THE governor of the Reserve Bank of Zimbabwe (RBZ), John Mangudya, says authorities will step up the current crack down on individuals and companies that are moving large but unexplained sums of money, “until there is sanity in the economy”.
Speaking at the Daily News’s 2021 national budget breakfast meeting in Harare on Monday, the central bank chief also said that it was important for companies to know their customers to avoid being entangled in money laundering cases.
“I was asking some firms in this economy about why they were accepting third party transactions? “You find a company called Alpha Asset Management, for example, buying cooking oil from Surface Investments and you ask yourself what that company wants to do with cooking oil when it does not deal with that product?
“Surface might want to see that as a sale, but to us, it is money laundering. It means the chief executive officer of the company is not considering who his customer is and where the money is coming from, maybe because there are some shenanigans behind it.
“So, these are things we do every day. You need to know who your customer is for the sake of your business’s integrity,” Mangudya said.
“These are the things we need to sort out as a country. These are the things we are dealing with every day and we end up freezing their accounts, but I hate doing that.
“However, if you misbehave, I have no qualms about taking this action because it is against our own principles of doing business.
“A chief executive officer’s job is to ask about compliance first and foremost,” Mangudya added. The RBZ chief also called on companies to correct their deficiencies to avoid coming under scrutiny for their failure to adhere to Financial Action Task Force (FATF) rules.
“The deficiencies that led to our grey-listing are not insurmountable. They are about Zimbabweans understanding the rules on anti-money laundering and counter-financing of terrorism, which has been deemed to be very low. “If your understanding of FATF is not very good, it means you do not understand the KYC (Know Your Customer) principle. People think that it is all about banks, yet it is also about you selling your fuel or cooking oil to third parties.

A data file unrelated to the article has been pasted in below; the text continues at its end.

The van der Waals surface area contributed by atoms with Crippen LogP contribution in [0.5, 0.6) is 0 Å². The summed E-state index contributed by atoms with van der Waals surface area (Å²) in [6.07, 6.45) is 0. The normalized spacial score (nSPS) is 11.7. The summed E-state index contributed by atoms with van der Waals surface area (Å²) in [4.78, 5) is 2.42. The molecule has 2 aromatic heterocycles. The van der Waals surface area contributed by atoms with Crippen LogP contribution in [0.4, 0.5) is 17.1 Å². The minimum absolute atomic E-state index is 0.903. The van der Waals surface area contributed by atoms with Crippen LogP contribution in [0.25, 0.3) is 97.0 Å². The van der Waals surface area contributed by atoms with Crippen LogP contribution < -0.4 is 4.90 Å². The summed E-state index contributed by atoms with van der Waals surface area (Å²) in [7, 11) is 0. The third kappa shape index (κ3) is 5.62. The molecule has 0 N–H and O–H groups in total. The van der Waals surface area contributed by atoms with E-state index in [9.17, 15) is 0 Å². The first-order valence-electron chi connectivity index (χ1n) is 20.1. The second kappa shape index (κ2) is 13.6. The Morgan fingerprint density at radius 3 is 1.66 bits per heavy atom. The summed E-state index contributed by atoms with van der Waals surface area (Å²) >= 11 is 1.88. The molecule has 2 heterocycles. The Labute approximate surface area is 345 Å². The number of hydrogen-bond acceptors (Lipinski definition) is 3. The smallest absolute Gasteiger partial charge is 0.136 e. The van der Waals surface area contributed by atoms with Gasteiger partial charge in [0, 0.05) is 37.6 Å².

“Such things are critical, and that is one area where we have a deficiency. So, we need to ensure that when we talk about grey lists we can improve by doing what I am saying,” Mangudya further told the well attended meeting.
FATF is an independent inter-governmental body that develops and promotes policies to protect the global financial system against money laundering, terrorism financing and the financing of weapons of mass destruction.
On the other hand, a grey list is a catalogue of stocks in which a bank is not allowed to invest in. This comes after six Zimbabweans and their companies were recently arraigned in court on money laundering allegations involving $5 billion.
Another businessman, Fidelis Chuma, has also appeared in court facing a money laundering charge involving $300 million. It also comes as the central bank has imposed strict regulations on mobile money transfer platforms by banning bulk agent lines and limiting the daily transaction limit to $5 000.
As a result of these measures, the Zimbabwe dollar has firmed up against the US dollar on both the black market and the official foreign currency auction system — bringing price stability in the economy.